It is common knowledge that many stations have delayed broadcasting at full authorized power and are operating under an STA at much lower power levels. The FCC's only requirement is that they provide a city-grade signal level over the city of license. These little stations are doing a pretty good job, and the service is much better than many expected. The required signal levels for low-power operation are 35dBu for low-band VHF, 43dBu for high-band VHF and 48dBu for UHF, all based on FCC F(50,90) values.
Broadcasters should remember that lightweight, low-power antennas require more maintenance. Photo courtesy Dielectric.
By the way, “peanut whistle” is a derogative term that used to be applied to any ham station operating with low power, primarily those hams that felt they needed a kilowatt to communicate across town.
Since the commission determined DTV standards, naysayers have predicted that the system wouldn't work and that the horizon was a definitive limit on any possible service. All had one belief in common — that DTV was going to be a terrible disappointment and wouldn't work in any acceptable manner. Basically, they were wrong.
Many stations are finding that they are covering their cities of license better than they ever anticipated, operating at low power levels. DTV is turning out to work, and work well.
Back to low-power operation — one needs to realize that it isn't necesary to have an antenna weighing tons to have good electrical performance.
We seem to forget that the reason for having big, massive antennas is because of their mechanical strength, not necessarily their electrical performance. If we desire a high-power nondirectional top-mounted antenna, we need a physical structure that will survive a hostile environment while maintaining its electrical characteristics. You can't do that cheaply. However, you can side-mount a lightweight antenna, feed it with flexible cables and still get excellent performance at limited power.
With panel and other flex-line antenna types, the power divider sets the initial power limit. Remember, the goals here are performance and low cost. A small power divider coupled with 7/8- or 1-5/8-inch lines will handle input powers in the 5kW neighborhood. This can easily result in ERP values of 100kW or so, which will serve a good-sized area when coupled with reasonable height.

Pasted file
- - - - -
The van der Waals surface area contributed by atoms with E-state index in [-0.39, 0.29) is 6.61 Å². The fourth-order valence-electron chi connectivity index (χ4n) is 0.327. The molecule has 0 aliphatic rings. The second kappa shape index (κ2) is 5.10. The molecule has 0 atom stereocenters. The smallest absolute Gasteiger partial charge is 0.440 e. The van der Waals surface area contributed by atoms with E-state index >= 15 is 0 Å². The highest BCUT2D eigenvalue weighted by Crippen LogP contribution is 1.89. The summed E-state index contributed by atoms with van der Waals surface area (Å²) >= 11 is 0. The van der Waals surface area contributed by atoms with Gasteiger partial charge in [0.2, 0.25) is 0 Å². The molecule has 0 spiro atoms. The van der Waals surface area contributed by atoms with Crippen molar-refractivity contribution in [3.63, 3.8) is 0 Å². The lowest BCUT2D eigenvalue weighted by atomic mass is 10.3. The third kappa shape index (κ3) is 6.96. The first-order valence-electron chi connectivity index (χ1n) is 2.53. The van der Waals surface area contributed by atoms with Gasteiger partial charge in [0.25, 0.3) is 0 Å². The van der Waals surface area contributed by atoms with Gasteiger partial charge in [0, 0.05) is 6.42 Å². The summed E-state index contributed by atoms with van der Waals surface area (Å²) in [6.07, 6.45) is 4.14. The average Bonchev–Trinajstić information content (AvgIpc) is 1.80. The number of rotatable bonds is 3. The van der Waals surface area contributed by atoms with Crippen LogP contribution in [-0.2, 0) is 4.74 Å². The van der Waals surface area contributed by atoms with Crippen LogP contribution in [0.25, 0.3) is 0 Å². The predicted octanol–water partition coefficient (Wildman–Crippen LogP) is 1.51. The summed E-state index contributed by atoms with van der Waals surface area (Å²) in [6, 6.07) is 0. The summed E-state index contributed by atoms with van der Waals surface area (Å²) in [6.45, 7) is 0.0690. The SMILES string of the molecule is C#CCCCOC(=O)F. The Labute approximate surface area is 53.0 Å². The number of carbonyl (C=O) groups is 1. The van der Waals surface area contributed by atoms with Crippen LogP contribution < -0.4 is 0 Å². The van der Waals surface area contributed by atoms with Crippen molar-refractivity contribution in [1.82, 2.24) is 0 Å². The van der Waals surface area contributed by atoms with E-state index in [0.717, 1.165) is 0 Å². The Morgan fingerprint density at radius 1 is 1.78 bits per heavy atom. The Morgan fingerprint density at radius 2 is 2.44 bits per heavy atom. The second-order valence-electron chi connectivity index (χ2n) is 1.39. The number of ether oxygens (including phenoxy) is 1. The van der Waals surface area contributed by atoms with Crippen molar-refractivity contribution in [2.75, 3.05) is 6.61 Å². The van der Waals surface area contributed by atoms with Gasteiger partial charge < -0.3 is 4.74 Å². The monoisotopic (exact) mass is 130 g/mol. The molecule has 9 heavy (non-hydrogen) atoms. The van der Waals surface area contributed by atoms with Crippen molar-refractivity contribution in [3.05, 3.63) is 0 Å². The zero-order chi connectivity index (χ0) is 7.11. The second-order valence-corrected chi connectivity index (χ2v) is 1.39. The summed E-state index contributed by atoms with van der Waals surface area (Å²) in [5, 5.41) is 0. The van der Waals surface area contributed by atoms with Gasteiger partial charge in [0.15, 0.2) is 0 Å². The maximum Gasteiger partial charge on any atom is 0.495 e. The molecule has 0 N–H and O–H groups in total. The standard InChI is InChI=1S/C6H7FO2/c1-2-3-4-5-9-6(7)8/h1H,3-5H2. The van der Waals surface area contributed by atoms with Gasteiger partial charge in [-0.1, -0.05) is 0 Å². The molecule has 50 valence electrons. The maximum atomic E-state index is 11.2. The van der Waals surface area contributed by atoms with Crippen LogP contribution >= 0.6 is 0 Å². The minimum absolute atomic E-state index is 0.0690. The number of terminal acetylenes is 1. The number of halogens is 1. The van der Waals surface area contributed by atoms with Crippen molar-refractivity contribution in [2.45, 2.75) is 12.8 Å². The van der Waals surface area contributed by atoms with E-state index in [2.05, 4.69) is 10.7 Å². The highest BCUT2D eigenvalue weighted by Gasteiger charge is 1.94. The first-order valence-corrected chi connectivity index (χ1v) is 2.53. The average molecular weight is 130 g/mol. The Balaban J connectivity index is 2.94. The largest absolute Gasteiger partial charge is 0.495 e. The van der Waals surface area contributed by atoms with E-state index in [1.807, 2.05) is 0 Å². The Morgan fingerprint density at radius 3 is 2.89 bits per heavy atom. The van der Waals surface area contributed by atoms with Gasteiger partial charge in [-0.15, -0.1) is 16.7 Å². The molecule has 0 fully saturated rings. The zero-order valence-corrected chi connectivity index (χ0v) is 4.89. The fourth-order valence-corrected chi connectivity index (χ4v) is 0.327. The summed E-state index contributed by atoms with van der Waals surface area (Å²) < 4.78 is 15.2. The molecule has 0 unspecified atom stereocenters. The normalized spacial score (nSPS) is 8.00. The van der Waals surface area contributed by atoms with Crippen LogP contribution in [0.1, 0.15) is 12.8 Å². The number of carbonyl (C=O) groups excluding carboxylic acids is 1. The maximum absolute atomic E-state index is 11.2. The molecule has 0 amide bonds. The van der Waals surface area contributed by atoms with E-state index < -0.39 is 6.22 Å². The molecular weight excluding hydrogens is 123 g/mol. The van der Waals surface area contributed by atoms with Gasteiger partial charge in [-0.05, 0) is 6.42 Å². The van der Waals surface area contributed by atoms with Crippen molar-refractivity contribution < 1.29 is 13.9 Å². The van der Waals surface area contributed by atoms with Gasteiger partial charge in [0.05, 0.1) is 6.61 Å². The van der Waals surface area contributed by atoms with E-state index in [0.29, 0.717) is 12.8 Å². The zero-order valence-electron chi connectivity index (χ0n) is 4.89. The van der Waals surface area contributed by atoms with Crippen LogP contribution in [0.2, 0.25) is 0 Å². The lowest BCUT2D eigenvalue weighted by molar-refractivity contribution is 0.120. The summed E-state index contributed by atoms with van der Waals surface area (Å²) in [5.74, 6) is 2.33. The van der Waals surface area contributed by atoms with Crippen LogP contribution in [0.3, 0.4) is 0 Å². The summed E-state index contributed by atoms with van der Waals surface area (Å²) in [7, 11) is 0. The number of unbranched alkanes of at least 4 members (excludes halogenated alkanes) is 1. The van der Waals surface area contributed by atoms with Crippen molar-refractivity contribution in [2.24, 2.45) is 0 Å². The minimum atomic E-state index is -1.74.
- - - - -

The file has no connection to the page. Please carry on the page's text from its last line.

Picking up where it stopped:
On the negative side, effective radiated power values of 1MW are not going to be possible. While the suits may not be interested in that level of power now, they might be once NTSC goes away and they realize that some stations in their market have more power than they do.
Also on the negative side, more maintenance will be required on these antennas. The flex lines are more susceptible to lightning damage than larger rigid lines. They also need to be inspected periodically to ensure that they are being properly supported to avoid damage from rubbing on tower members. This isn't a big deal — batwing antennas and panels have been in use for years, with lines running all over the place. It's just that they must be maintained, even in an era when management seems to think one technician is enough to handle five or six transmitting plants.
As to coverage, the FCC describes a manner of using F(50,50) curves to generate F(50,90) curves. The problem with this analysis is that it is based on the average terrain between two and 10 miles from the site, along however many radials are to be studied. The commission says to use 36 radials to determine city service. However, any interference calculations still must be based on the Technote 101 method, commonly known as the Longley-Rice propagation model. Longley-Rice uses the actual terrain elevation along each radial all the way from the transmitter to the point where one wants to determine the field strength. This method is much more accurate in determining actual service than the older FCC curves. Unfortunately, it isn't a method that easily can be done with just the curves and a map. It requires massive number crunching.
To accurately determine signal strength using this method, you will need a reasonably fast computer, one of the many programs commercially available to run the study, and a database containing terrain elevations for the area of concern. The least expensive programs are identified as 30-second files, which contain the elevation of the area or the whole country for every 30 seconds of latitude and longitude. The next move up is to a three-second database, which contains the elevations of the logical points.
Perhaps the simplest way to handle this is to go to either the station's consulting engineer or to one of the many services that will perform that calculation for you. If all that is required is a simple coverage map or study, the price should be a small fraction of the cost of acquiring the software and databases.
Most engineers will get their biggest surprise when they compare the service area and population covered between operation with 100kW ERP and 1000kW ERP. For something really eye-opening, calculate the cost per person that is added to the service area by that power increase. It will give you a whole new respect for peanut whistles.
Don Markley is president of D.L. Markley and Associates, Peoria, IL.
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